Mortars explode close to the house where 118 of us seek refuge. Crouching under a table with my boss, I wonder about returning to our village, our jobs, and to $2,500 buried in our chicken coop. My husband Bruce shields forbidden communication radios with his body. Our eyes lock, silently asking, “Whose idea was this, anyway?”
I can’t remember a time when I didn’t dream of going to Africa. A door opens through the Peace Corps. Bruce, my husband of just one year, and I respond to positions in The Gambia; Bruce as an advisor for a well-digging project and I as a records keeper in a bush health center. After training, we begin our lives as tubobs, the West African term for white people.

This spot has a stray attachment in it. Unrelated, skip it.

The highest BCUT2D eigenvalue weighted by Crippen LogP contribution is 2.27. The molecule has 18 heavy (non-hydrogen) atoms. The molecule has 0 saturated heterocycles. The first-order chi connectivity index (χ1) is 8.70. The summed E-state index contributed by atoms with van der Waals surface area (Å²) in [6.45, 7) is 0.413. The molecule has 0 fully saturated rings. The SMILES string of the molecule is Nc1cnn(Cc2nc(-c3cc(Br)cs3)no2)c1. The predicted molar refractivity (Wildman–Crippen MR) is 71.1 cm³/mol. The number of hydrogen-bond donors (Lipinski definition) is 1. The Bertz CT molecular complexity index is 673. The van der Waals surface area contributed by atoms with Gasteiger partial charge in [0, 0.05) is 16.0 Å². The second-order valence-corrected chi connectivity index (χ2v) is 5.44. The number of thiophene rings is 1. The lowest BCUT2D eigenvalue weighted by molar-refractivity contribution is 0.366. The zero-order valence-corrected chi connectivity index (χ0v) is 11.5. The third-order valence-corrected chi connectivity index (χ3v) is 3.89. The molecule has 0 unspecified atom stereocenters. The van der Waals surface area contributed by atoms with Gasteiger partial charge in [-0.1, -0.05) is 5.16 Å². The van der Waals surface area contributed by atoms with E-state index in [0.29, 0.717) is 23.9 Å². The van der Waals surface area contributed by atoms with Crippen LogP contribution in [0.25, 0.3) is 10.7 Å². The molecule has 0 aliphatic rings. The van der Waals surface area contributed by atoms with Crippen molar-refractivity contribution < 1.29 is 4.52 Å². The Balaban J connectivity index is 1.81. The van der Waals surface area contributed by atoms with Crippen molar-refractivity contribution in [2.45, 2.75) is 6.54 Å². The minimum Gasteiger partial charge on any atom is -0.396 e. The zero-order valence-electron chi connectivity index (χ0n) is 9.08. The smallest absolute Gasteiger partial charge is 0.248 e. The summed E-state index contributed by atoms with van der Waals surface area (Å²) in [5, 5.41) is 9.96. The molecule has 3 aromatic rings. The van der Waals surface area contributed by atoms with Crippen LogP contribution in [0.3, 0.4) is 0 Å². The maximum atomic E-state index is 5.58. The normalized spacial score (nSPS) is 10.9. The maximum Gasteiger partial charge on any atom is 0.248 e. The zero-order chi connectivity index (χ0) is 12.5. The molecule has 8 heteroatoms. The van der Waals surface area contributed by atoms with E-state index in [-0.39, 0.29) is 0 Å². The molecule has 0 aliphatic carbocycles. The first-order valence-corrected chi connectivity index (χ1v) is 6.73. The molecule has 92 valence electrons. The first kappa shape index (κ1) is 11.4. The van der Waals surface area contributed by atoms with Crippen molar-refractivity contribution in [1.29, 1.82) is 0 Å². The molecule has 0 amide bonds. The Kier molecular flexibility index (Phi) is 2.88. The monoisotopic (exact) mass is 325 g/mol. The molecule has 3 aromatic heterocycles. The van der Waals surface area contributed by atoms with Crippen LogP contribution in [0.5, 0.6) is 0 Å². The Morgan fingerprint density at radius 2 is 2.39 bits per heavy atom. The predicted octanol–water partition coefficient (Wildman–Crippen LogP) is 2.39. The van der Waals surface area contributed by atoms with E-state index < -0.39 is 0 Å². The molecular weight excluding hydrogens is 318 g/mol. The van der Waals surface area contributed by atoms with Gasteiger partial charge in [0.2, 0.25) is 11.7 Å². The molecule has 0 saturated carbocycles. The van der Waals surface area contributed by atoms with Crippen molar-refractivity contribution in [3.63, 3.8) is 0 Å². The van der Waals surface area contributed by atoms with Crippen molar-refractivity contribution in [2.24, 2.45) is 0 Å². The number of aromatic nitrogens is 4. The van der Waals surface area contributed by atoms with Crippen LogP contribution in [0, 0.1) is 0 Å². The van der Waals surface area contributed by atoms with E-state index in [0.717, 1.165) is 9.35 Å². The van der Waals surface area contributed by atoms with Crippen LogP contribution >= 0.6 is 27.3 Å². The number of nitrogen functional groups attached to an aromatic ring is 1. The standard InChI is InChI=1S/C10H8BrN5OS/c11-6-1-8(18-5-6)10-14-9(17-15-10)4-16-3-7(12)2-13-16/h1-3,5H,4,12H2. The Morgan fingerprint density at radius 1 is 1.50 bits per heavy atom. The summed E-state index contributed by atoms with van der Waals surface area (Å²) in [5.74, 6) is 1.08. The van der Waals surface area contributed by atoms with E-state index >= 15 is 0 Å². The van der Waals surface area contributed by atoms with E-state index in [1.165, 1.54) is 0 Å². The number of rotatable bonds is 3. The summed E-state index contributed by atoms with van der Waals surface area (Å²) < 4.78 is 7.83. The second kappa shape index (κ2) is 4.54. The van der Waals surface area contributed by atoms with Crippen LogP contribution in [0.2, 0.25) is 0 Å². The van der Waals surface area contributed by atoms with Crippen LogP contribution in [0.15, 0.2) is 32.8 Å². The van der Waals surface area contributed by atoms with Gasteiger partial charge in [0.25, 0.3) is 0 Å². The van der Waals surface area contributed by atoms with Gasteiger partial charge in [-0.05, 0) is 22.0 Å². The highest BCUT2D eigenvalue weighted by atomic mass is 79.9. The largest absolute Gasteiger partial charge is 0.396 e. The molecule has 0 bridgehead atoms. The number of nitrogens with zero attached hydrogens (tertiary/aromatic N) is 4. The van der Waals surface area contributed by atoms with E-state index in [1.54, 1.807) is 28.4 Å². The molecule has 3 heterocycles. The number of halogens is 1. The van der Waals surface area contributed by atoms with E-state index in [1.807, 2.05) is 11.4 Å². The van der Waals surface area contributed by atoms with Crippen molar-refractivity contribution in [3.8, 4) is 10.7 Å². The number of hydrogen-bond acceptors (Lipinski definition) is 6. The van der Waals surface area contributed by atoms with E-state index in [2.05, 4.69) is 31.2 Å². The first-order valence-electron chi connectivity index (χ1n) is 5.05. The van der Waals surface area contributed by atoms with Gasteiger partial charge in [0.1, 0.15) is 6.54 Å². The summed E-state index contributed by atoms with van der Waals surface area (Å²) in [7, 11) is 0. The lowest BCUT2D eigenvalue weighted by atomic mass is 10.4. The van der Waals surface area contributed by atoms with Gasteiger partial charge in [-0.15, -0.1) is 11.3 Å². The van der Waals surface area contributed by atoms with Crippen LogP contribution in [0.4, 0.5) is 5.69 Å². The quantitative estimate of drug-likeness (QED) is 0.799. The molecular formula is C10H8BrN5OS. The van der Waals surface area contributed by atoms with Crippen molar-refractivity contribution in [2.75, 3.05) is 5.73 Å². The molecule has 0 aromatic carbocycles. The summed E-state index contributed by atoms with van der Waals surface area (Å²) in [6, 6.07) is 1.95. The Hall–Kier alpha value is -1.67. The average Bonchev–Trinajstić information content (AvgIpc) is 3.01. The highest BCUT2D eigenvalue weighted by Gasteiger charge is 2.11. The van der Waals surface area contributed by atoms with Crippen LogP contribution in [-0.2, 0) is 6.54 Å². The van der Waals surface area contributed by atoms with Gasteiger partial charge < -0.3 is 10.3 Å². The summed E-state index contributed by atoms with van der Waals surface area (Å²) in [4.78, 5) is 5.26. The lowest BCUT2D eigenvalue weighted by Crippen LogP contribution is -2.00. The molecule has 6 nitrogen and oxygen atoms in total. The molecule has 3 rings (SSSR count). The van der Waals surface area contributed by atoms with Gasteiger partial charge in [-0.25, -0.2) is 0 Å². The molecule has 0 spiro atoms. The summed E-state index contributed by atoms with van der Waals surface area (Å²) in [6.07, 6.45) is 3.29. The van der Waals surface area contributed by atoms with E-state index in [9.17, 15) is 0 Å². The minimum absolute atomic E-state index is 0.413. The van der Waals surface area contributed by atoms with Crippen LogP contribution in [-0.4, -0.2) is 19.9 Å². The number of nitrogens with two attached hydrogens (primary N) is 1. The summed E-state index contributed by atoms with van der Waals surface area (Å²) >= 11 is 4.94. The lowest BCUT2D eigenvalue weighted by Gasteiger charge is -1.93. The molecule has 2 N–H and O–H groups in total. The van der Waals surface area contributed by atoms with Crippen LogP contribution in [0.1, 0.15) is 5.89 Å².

Our home, 250 miles from the capital city of Banjul, consists of a round mud-brick hut with a cone-shaped thatched roof that we use for a bedroom, and a small oblong mud-brick structure where we cook and eat. We have no running water; our toilet is a hole in the ground.
My work at the small health center takes effort to get past the unsanitary conditions, the smells, and lack of supplies, but gradually we make progress. Bruce meets with frustration at work and frequently finds himself probing the men out of slumber and toward production. Still, life-saving wells are built.
Living in The Gambia is an incongruous existence with the blend of ancient and modern. Humor is abundant, but so is misery. We’re impressed with how the people manage.
Near the end of our two-year term, we’re caught up in an attempted military takeover of the government. During the coup, we seek refuge in the American ambassador’s residence along with 116 other expatriates. After eight tense days, we are evacuated to Dakar, Senegal and two weeks later, return to our village where we say a difficult farewell to our African friends.